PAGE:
Apr 10, 2007

Oromo: Event Addresses Democratic Growth

Prominent policymakers, academics and human rights activists gathered last week for an event focused on topics of African democracy and progress, including the current situation in Oromo.

Below is an article written by Kathryn Nelson published by The Minnesota Daily:

During the past two decades, rebel leaders and regimes have taken control of several African countries promising positive change but have instead executed attacks on civilians.

Last Friday [06 April 2007], the University Law School, along with the Human Rights Center and several other supporting organizations, coordinated the daylong event "The 'New Breed' of African Leaders and the Future of Human Rights and Democracy in Africa."

Bringing together prominent policymakers, academics and leaders, the event focused on broad topics of African democracy and progress and drew about 150 attendees.

President of the Oromia Student Union Gada Beshir cosponsored the event. Beshir, who was born in an Oromia region of Ethiopia, said this "new breed" of African leaders have suppressed the will of the Oromo people and have participated in mass human rights abuses such as arbitrary detainment and torture.

The global studies junior also said the Ethiopian government is carrying out these actions with financial and military aid from the U.S. government.

Panelist Michael Clough, a former senior fellow for the Council on Foreign Relations and director of African advocacy at Human Rights Watch, spoke about the 2005 elections in Ethiopia in which government voting fraud was alleged.

Clough said the Oromo people have a distinct disadvantage in participating in government politics, as the minority population rules over the majority.

"It's similar to the rulers of apartheid, maybe even less democratic," he said.

Clough said the Oromo people make up about 40 to 50 percent of people living in Ethiopia.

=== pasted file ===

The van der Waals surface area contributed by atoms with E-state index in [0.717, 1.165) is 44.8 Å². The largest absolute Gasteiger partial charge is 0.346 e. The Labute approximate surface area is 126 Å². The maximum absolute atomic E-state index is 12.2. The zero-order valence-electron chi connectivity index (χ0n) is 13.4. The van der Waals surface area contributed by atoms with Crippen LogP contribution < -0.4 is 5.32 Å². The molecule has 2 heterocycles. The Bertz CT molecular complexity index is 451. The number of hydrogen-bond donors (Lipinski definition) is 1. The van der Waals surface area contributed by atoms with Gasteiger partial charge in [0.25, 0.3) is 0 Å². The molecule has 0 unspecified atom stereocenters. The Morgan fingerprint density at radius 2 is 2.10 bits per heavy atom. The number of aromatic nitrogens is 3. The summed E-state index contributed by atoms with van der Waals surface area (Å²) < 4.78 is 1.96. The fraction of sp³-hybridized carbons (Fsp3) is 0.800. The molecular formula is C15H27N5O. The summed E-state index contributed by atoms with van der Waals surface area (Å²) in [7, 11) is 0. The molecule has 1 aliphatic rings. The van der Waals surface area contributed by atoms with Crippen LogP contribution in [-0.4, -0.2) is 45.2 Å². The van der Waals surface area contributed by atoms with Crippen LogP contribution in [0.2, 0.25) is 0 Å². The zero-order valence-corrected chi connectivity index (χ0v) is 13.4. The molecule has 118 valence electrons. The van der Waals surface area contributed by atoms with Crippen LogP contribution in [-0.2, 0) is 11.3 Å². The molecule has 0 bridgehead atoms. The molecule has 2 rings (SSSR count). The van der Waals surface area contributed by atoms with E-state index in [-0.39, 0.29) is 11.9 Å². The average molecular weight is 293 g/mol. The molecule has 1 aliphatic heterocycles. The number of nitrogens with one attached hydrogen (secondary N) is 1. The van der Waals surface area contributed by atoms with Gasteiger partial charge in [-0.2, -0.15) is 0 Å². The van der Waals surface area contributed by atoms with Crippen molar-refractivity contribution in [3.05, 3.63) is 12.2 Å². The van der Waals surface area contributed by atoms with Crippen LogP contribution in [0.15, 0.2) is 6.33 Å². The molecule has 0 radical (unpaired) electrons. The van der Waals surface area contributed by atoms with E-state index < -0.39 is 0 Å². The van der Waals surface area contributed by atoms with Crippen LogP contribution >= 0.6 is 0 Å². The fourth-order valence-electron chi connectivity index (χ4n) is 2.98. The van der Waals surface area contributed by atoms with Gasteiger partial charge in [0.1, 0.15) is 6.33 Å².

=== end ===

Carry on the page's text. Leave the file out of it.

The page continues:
The fragility of the area, in terms of political tension, is also a cause for concern, he said.

"If there was ever a full outbreak (of violence), the death toll would dwarf other situations," Clough said.

Bringing Ethiopian and Oromo issues to the top of the U.S. agenda is of utmost importance before violence arises, he said.

"Or I guarantee people will say 'How could we not have done anything?' "

Professor at California State University Alemayehu Mariam said the University of Minnesota has a strong reputation of human rights advocacy, including divesting its funds in South Africa during apartheid.

Mariam, who received his doctorate here, said Friday's event was meant to send a message to the victimizers of the African people: that someone is watching them.

These new leaders are "pitiful emperors with no clothes," he said.

The interactive event also allowed participants to voice their opinions on the current state of Africa as well as brainstorm solutions for the future.

"We have to bring the women up," one participant said, "and start to talk about the future of female African leaders."

Others looked for help from Africans living outside the continent, as well as African-American citizens in the United States.

"Never, in the history of Africa, have there been more members of the African diaspora," said Christopher Fomunyoh from the National Democratic Institute.

Some said there's a disconnect between hypothesizing about solutions for Africa and actually acting upon them.

Still, the auditorium buzzed with questions, solutions and concerns for the continent that many living in Minnesota call home.

As one participant said, the most important goal of the event is "bringing the scrambled Africa together as one."